This week in HTML5 in verse

This week in HTML5…in verse.

So <time> is saved
though it may be changed,
and <data> is on the horizon.

<hgroup> is going,
you can hear it moaning,
as HTML5 continues to wizen.

Long descriptions and political cartoons

One of the still open issues with HTML5 is the lack of a verbose descriptor for an image, since the longdesc attribute was made obsolete.

The longdesc attribute used to take a URL to a separate page or page fragment that contained a long text description for a complex or highly nuanced image. Typically, the only ones made aware of the attribute were screen reader users, though some browsers, such as Opera, provided access to the long description via the the right mouse button menu.

However, longdesc was made obsolete because, supposedly, there was no justification for its continued existence.

There is no better justification for a verbose descriptor/longdesc, though, than political cartoons, as I demonstrate over at Puppies @ Burningbird.

The argument that the material describing the image can be repeated in the page just doesn’t fly. To repeat the image data textually, just before or after the image, not only detracts from the image, it lessens the impact the political cartoon intends.

At the same time, political cartoons are highly sophisticated bits of imagery, which can’t be described in a small blurb in an alt attribute. They also provide essential information, because political cartoons are created specifically to convey important arguments about ongoing political and other activities.

It’s just plain asinine to fight against such a valuable aid as longdesc, or any equivalent, with the vehemence that the WhatWG participants in the W3C HTML WG have displayed.

Well, thank goodness HTML5 no longer exists and we live in a time of a versionless, living standards HTML. Since HTML now exists along an unbroken continuum, from the beginning to infinity, and since longdesc was a valid attribute at an early point in this continuum, longdesc remains valid…now, and forever.

Specs W3C

Responding to Opera’s TPAC Minutes

TPAC is the W3C annual meeting where the various working group members gather in bloody battle to see who emerges victorious…and who then has to buy the beer.

I’ve just published my response—in my usual quietly thoughtful manner—to Opera employee notes from the meeting at RealTech.

HTML5 Specs W3C

Correction to the HTML5 review procedure

In my earlier writing, I suggested that after October 1st, people with comments should send emails to the public-html-comment email list, as I thought this would be where Last Call comments would be addressed. Evidently, I was incorrect.

According to a clarification I received, all comments should be submitted to the Bugzilla database. In addition, any arguments should be presented in the Bugzilla database. The HTML WG will be tracking using the Bugzilla database, unless the resolution makes people unhappy, in which case the item will become an issue. When an item does become an issue, then the only way you can continue to participate is basically become a member of the group. Oh, any comment in the public email list is supposedly addressed, but discussion will most likely happen in the members-only email list.

I’m not sure how comments from other W3C groups will be handled—perhaps by Ouija board; maybe strips of paper tacked against a wall, and thrown darts.

If you get from my comments that I don’t like this process, I don’t. A bugzilla database is not the place to handle concerns or suggestions that aren’t editorial or corrective in nature. It’s difficult to follow the discussion, and most of the discussion takes place out of the public eye. In addition, you can’t thread the replies, which means everything gets smooshed together linearly, with a lot of message copying, and references to “Comment Number 14”. Bugzilla is also not the most accessible software in the world.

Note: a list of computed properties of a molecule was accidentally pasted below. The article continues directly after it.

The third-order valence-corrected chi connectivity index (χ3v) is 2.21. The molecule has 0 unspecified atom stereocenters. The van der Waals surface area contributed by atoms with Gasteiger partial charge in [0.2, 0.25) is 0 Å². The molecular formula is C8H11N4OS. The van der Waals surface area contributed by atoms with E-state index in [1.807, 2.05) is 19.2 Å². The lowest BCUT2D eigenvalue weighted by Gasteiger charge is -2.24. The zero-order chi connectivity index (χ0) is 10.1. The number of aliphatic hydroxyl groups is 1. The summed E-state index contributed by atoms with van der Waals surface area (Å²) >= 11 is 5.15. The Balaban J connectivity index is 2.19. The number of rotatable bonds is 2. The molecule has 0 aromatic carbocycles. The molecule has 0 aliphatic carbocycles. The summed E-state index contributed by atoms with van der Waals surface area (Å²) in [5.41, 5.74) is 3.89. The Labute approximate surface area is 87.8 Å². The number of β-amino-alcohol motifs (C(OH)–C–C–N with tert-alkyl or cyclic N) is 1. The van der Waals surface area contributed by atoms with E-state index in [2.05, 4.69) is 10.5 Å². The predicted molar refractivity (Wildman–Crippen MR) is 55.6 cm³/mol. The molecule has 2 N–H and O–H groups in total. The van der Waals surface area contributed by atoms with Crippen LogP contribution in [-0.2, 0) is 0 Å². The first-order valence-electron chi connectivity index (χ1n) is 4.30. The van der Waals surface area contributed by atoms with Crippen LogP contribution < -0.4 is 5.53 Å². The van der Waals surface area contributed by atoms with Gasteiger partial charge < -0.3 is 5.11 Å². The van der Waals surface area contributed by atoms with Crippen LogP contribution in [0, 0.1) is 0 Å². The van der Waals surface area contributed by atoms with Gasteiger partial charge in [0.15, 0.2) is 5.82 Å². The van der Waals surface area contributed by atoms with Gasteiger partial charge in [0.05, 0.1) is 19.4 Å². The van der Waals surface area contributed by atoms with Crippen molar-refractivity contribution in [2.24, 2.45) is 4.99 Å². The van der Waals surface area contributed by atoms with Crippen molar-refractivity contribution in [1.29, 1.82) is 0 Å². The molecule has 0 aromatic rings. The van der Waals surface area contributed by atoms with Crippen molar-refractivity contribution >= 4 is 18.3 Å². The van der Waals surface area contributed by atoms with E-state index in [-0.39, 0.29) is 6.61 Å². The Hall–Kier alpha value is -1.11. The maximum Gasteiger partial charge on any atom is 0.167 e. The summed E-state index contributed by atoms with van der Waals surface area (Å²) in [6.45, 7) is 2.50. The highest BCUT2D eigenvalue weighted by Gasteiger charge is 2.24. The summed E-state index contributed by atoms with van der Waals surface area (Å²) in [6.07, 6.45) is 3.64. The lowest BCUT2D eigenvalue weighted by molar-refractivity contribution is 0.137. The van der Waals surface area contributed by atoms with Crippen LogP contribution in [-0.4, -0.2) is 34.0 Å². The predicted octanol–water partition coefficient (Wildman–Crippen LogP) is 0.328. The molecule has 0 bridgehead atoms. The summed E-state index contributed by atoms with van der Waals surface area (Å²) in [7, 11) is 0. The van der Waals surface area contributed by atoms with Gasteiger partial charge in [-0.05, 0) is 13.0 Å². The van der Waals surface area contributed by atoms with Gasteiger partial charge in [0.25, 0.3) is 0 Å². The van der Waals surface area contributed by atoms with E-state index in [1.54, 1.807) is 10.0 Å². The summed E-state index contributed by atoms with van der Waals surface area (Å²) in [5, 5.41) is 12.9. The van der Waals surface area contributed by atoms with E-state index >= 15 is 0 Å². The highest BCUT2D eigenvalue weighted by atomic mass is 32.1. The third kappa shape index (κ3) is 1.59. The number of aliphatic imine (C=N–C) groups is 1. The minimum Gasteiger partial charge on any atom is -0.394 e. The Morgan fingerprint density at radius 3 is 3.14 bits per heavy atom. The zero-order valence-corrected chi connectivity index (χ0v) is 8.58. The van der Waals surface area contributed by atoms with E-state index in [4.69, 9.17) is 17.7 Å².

Relying on Bugzilla to manage Last Call comments sucks. It’s also demonstrative of a group that has not effectively dealt with conflict. Instead of dealing with the major issues—such as the continuing split of the document across W3C and WhatWG, or the disquieting trends reflected in accessibility bugs—the HTML WG has, instead, tried to get technology to take care of the problem. And you know something? Relying on technology in this way never works.

You can track Bugzilla Tracking, or you can subscribe to the email list, but I’d do so warily—it is going to get busy.

HTML5 Specs W3C

Review and comment on the W3C HTML5 specification

The IE Blog recently posted a guide to the W3C process of taking HTML5 to Last Call (LC). The writing included a call to those not currently involved in the W3C HTML Working Group (WG) to review the HTML5 specification and file bugs and LC comments.

The HTML WG has good representation from the browser companies, other major vendors, and the accessibility community. However, the participation from web developers, designers, and smaller tool and utility builders is a little sparse (and further representation from vendors, browser developers, and those working with accessibility issues would always be welcome). Since HTML isn’t just a browser specification, and impacts on more than just Firefox, Chrome, IE, Opera, and Safari, it’s important all groups evaluate the HTML5 specification—to ensure that all web community interests are represented in the final effort.

I join with the IE Blog team in recommending that everyone take some time to review HTML5. However, I also realize that the HTML5 specification isn’t a document for the faint of heart, or those short of time. In order to encourage wider review, I’m posting this as a guide through the labyrinth of processing algorithms, new elements, and cat-featured examples that we know as HTML5. First, though, I want to expand on the HTML WG Last Call process introduced in the IE Blog post.